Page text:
As consumers, it’s not always easy to make decisions about what products we consider safe to use on our bodies. Risk assessments, by their nature, always leave some degree of uncertainty. So when making decisions about whether to use a particular product, it’s helpful to consider whether “the benefits outweigh the risks”.
To go about our daily lives, most of us are willing to accept some degree of risk – though we all differ in terms of just how much risk we find acceptable. Thinking about risk raises important questions such as, “How likely is it to happen to me?” and, “If it does happen, how bad will it be?”
But potential benefits are also a critical factor when thinking about safety or assessing risk. The higher the potential benefit, the more risk we’re likely to accept. And if there’s no demonstrated benefit, we’re not likely to accept much risk at all.
Such is the case when thinking about whether to use certain products, like antibacterial soap.
So, What are the Benefits of Antibacterial Soap?
“Antibacterial” soap is soap that contains an added antibacterial agent. The most common antibacterial chemicals are triclosan (used in liquid soaps) and triclocarban (used in bar soaps).
Back in 2013, the FDA requested manufacturers to provide safety and efficacy data for 19 antibacterial agents used in consumer soaps and washes.
On September 2, the Federal Drug Administration issued a final ruling disallowing the sale of antibacterial soaps. And that is largely due to the fact that manufacturers failed to provide evidence that antibacterial soaps are any better at preventing infections than plain old soap. Washing with plain soap doesn’t kill bacteria, but it is really effective at removing bacteria.
In a FDA statement, Janet Woodcock, M.D., director of the FDA’s Center for Drug Evaluation and Research, said:
“Consumers may think antibacterial washes are more effective at preventing the spread of germs, but we have no scientific evidence that they are any better than plain soap and water. In fact, some data suggests that antibacterial ingredients may do more harm than good over the long-term”
The FDA ban applies to triclosan, triclocarban, and 17 other ingredients used in consumer soaps and body washes. There are three more ingredients (benzalkonium chloride, benzethonium chloride and chloroxylenol) under study for an additional year.
It’s important to note that yesterday’s ruling only applies to soaps and washes that are rinsed off immediately after use. The ruling doesn’t apply to consumer hand sanitizers or wipes – nor does it apply to the antibacterial soaps used in healthcare settings. These types of products are still under study.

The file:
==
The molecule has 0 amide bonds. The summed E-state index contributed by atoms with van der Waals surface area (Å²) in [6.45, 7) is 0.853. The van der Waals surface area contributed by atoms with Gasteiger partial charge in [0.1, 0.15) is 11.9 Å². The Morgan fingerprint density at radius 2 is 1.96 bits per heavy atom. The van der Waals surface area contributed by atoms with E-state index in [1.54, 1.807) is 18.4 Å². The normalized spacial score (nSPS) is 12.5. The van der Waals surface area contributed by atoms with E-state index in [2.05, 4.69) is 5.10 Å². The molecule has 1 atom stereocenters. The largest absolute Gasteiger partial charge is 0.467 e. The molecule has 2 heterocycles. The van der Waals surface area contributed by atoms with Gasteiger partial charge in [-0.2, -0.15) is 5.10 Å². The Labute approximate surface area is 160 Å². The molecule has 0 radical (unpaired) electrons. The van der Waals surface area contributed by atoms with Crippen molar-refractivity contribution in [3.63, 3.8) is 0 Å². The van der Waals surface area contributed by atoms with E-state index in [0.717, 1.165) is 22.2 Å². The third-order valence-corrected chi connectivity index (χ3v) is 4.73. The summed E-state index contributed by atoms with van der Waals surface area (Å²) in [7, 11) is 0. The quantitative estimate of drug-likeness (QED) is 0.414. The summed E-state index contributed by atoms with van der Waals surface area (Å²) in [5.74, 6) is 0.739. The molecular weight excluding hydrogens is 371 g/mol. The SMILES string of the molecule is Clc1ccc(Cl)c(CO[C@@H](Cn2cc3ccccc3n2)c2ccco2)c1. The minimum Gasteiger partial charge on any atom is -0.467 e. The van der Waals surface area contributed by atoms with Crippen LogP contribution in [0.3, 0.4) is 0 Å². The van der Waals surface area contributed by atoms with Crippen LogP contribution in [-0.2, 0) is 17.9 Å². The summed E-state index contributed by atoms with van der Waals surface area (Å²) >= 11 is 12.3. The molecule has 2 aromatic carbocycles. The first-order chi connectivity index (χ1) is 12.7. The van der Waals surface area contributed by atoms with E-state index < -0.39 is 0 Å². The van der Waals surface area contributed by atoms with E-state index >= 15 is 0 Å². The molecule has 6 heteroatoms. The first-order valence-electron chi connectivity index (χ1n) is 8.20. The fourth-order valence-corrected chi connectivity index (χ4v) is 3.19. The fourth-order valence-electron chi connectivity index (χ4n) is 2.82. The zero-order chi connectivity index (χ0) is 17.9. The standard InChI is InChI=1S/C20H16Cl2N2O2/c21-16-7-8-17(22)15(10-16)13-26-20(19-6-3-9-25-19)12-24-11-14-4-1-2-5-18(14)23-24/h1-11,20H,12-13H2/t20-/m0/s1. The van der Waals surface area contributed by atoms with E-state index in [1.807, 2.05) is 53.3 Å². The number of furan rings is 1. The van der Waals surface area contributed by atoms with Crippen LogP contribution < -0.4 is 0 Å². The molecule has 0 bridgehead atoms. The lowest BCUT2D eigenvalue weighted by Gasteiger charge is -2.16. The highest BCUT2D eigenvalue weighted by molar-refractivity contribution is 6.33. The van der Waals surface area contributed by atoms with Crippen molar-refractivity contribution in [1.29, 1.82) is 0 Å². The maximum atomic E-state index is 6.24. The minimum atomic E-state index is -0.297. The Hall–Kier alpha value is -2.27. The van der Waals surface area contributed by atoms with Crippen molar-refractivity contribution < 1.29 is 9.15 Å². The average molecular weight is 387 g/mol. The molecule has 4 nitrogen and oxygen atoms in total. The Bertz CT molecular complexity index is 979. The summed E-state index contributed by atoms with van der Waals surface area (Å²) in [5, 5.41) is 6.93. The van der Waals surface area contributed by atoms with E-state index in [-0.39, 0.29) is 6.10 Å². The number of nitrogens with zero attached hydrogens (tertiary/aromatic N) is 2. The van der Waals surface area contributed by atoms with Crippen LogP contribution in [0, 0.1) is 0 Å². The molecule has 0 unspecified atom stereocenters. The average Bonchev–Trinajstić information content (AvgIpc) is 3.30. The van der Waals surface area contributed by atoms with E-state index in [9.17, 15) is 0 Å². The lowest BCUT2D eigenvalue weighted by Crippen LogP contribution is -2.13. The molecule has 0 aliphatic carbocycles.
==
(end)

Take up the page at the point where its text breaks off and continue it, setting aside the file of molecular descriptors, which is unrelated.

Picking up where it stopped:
What’s the Harm? Why Not Just Use Them – Just in Case?
The widespread use of antibacterial agents such as triclosan and triclocarban in personal care products has raised several human and environmental health concerns.
Arizona State University scientist Rolf Halden, director of the Biodesign Center for Environmental Security, has expressed concern about the widespread use of these chemicals in personal care products. That’s because his research has shown that antimicrobial agents are found in wastewater treatments plants, human blood, urine, and breastmilk. He stated:
“Most people don’t use personal-care products correctly and are unaware of the legacy that they are leaving behind, which lasts decades or longer. The widespread use of antimicrobial compounds offers no measurable benefit for the average consumer yet creates a legacy pollution that can be traced back for half a century in the sediments of our drinking-water resources.”
Do No Harm?
In this case, when there’s no obvious benefit and there are potential risks, it seems the FDA has made a clear ruling: “do no harm”.
Consumer antibacterial soaps that use any of these 19 ingredients will be off the market within a year. Meanwhile, it’s prudent to take the CDC’s long-recommended advice about washing hands with plain soap and water. Scrub for 20 seconds, or the time it takes to sing the happy birthday song twice. And rest assured that though bacteria are not being killed in the process, they are coming off your hands and going down the drain.